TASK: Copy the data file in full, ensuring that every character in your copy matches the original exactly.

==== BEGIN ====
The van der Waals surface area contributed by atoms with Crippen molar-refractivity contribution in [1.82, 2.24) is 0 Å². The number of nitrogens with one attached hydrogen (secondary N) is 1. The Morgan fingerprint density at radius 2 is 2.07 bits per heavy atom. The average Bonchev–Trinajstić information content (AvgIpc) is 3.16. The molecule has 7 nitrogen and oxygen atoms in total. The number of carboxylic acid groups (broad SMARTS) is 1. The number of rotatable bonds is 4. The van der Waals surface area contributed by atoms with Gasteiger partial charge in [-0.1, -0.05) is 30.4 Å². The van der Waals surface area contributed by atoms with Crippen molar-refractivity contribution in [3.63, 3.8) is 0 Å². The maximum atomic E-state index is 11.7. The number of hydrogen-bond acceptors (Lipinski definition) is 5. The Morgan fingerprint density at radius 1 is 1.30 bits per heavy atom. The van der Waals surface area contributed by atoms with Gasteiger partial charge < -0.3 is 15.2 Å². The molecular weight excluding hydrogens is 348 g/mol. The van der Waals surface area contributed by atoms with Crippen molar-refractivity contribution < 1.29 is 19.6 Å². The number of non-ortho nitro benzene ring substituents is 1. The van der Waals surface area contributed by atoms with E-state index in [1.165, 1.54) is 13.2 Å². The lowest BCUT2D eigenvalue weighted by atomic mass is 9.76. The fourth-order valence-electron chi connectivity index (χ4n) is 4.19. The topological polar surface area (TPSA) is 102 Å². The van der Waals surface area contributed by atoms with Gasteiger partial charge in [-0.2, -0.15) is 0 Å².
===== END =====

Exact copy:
The van der Waals surface area contributed by atoms with Crippen molar-refractivity contribution in [1.82, 2.24) is 0 Å². The number of nitrogens with one attached hydrogen (secondary N) is 1. The Morgan fingerprint density at radius 2 is 2.07 bits per heavy atom. The average Bonchev–Trinajstić information content (AvgIpc) is 3.16. The molecule has 7 nitrogen and oxygen atoms in total. The number of carboxylic acid groups (broad SMARTS) is 1. The number of rotatable bonds is 4. The van der Waals surface area contributed by atoms with Gasteiger partial charge in [-0.1, -0.05) is 30.4 Å². The van der Waals surface area contributed by atoms with Crippen molar-refractivity contribution in [3.63, 3.8) is 0 Å². The maximum atomic E-state index is 11.7. The number of hydrogen-bond acceptors (Lipinski definition) is 5. The Morgan fingerprint density at radius 1 is 1.30 bits per heavy atom. The van der Waals surface area contributed by atoms with Gasteiger partial charge < -0.3 is 15.2 Å². The molecular weight excluding hydrogens is 348 g/mol. The van der Waals surface area contributed by atoms with Crippen molar-refractivity contribution < 1.29 is 19.6 Å². The number of non-ortho nitro benzene ring substituents is 1. The van der Waals surface area contributed by atoms with E-state index in [1.165, 1.54) is 13.2 Å². The lowest BCUT2D eigenvalue weighted by atomic mass is 9.76. The fourth-order valence-electron chi connectivity index (χ4n) is 4.19. The topological polar surface area (TPSA) is 102 Å². The van der Waals surface area contributed by atoms with Gasteiger partial charge in [-0.2, -0.15) is 0 Å².